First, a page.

Although India ink has had its niche uses in both general art and body art for an extremely long time, it has seen a solid spike in its popularity over the last few months and it shows no signs of going away anytime soon. In fact, the popularity of India ink seems to keep on increasing with each passing month due to people sharing their India ink artwork on social media attracting more and more people to using it for their own work.
As with all things art related when they see a sudden surge in their popularity, we have seen a huge surge in the number of people reaching out to ask a wide range of questions about India ink and how to get the most out of it. From what we have seen, one of the more frequently asked questions that we end up seeing is based around if India ink expires or not.
Due to there being a few different variables involved in this one, we have decided to publish this dedicated article going over if India ink expires or not to try and help our readers get the most out of their India ink. Now, to be clear, there are two main types of India ink on the market, commercially available India ink formulas and then we have homemade India ink formulas.
Depending on the type of India ink that you are using, you can have different experiences but throughout our article below, we will try and touch on the differences between the two as well as how you are able to get the most out of your India Ink. Please note though, when it comes to homemade India ink, there are a huge number of different recipes out there so we will be sticking to the standard soot and water recipe with no additional ingredients.
Does India Ink Expire?
Technically, India ink does not expire in its purest form as it is simply charcoal and water mixed together so there are no ingredients in it that are able to expire. This is why any artwork that you do involving India ink can last for a very long time with many people thinking that India ink is permanent.
Although this is not technically correct as India ink does not have the properties of archival ink or lightfast ink, it will not expire once it has been used for your art work. That said though, India ink does have some issues due to its simplistic formula that can make it a problem to store for long periods of time.
As we touched on above, for this article, we are only looking at India ink in its base form being made up of very fine soot and water. This is the traditional recipe that the majority of commercially available India ink formulas use today and what most people seem to use for their work.
As you may be aware, the main issue with water-based ink is that the water in the ink formula can evaporate in the bottle if not stored correctly when not in use and the same is true for India ink. Although this is not your India ink expiring, it is a pain and can cause issues with the formula formulating correctly in the future and the majority of the time, it is better to simply throw out a bottle of dried-up India ink and just purchase a new one.
That said though, you can sometimes try adding water to your ink bottle, leaving it for a minute or two and then shaking it for a minute to try and re-hydrate your ink but there is no guarantee that this will work with dried out (often looked at as expired) India ink. This is due to the soot in the India ink needing to be extremely fine for it to be suspended in the water and function as an ink.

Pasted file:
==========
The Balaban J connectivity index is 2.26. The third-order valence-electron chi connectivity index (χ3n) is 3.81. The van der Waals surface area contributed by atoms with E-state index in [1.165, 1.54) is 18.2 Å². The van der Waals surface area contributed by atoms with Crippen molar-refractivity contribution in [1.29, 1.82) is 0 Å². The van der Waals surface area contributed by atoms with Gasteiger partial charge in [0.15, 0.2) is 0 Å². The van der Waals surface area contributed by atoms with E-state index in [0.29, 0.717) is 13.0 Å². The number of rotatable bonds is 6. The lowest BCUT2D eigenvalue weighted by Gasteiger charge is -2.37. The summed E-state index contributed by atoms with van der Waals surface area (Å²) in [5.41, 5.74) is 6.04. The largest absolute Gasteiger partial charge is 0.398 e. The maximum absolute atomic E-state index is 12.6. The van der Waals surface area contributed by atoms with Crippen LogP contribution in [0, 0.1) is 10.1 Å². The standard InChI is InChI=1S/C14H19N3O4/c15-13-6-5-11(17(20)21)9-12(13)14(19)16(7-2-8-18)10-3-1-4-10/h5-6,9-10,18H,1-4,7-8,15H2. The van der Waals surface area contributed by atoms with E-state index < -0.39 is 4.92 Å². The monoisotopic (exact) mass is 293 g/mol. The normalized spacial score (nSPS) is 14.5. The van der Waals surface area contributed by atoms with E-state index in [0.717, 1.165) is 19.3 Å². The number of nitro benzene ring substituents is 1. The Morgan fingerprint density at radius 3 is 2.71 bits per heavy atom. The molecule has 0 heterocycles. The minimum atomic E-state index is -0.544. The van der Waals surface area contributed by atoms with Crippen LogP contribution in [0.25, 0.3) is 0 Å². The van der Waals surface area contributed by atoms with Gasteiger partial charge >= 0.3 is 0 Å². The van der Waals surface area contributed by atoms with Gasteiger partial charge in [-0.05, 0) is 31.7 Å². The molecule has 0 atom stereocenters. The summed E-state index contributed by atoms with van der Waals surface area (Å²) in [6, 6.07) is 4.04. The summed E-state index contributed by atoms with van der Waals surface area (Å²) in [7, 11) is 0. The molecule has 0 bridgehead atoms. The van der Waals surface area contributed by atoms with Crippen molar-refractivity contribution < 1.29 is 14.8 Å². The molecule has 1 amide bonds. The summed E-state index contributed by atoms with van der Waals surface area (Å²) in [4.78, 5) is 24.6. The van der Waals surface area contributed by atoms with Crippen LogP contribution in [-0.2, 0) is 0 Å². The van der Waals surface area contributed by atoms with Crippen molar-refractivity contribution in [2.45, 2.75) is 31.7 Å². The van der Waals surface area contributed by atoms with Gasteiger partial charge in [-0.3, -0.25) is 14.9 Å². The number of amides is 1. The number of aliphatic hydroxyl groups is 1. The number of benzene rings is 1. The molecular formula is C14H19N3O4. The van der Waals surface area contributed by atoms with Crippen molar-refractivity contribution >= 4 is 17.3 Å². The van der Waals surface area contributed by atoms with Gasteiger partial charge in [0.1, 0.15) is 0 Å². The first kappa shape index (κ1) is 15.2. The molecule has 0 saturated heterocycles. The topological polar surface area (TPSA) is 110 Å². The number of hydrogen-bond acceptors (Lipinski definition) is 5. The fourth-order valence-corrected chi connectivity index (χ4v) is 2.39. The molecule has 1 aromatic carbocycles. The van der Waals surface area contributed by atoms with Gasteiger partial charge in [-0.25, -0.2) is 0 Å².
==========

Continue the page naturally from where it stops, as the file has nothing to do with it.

If your India ink does end up drying out then the soot tends to build up into large chunks that will not function correctly for use as an ink without being re-grinded. This is why we tend to just recommend that any of our readers who do end up having dried out India ink just throw their current bottle away and buy a new cheap bottle of India ink to replace it.
Does India Ink Go Bad?
As we touched on earlier in the article, due to the majority of modern India ink formulas still sticking to the more traditional formulas that are based around soot and water with no additional additives, there is nothing in the ink that can go bad. That said though, there can be some issues with the ink formula that can cause problems moving forward but this is almost always down to user error rather than the actual ink.
The first issue and the most common thing that we see that can make your India ink go bad is leaving the top off your ink bottle for extended periods of time. Realistically, the cap should be off your India ink bottle for a few minutes at a time to refill your fountain pen, fill your dip pen pod, or put India ink on your paint easel. We constantly see people just leaving the top of their India ink bottle for days at a time and this is where the issues start as bacteria can get into the ink, live in the water, and contaminate your ink.
The second most common issue that we see time and time again is that people will store their India ink in a warm area of their home, often in direct sunlight and this can cause no end of issues as it is ideal conditions for any bacteria spores that managed to get into your ink. Thankfully, this is a quick and easy fix as you can drastically reduce the chances of this happening by simply storing your India ink in a cool, dry place that is out of direct sunlight when not in use.
Please note that there are some popular homemade India ink recipes available on the market that do have additional ingredients in them that can accelerate the rate that bacteria is able to grow in them. This is why we have focused on the more traditional and more popular recipes based around nothing but soot and water.
That brings our article going over if India ink expires or goes bad to an end. We hope that you have found it helpful and that we have managed to help you preserve your India ink and keep it for as long as possible without you having any issues with it.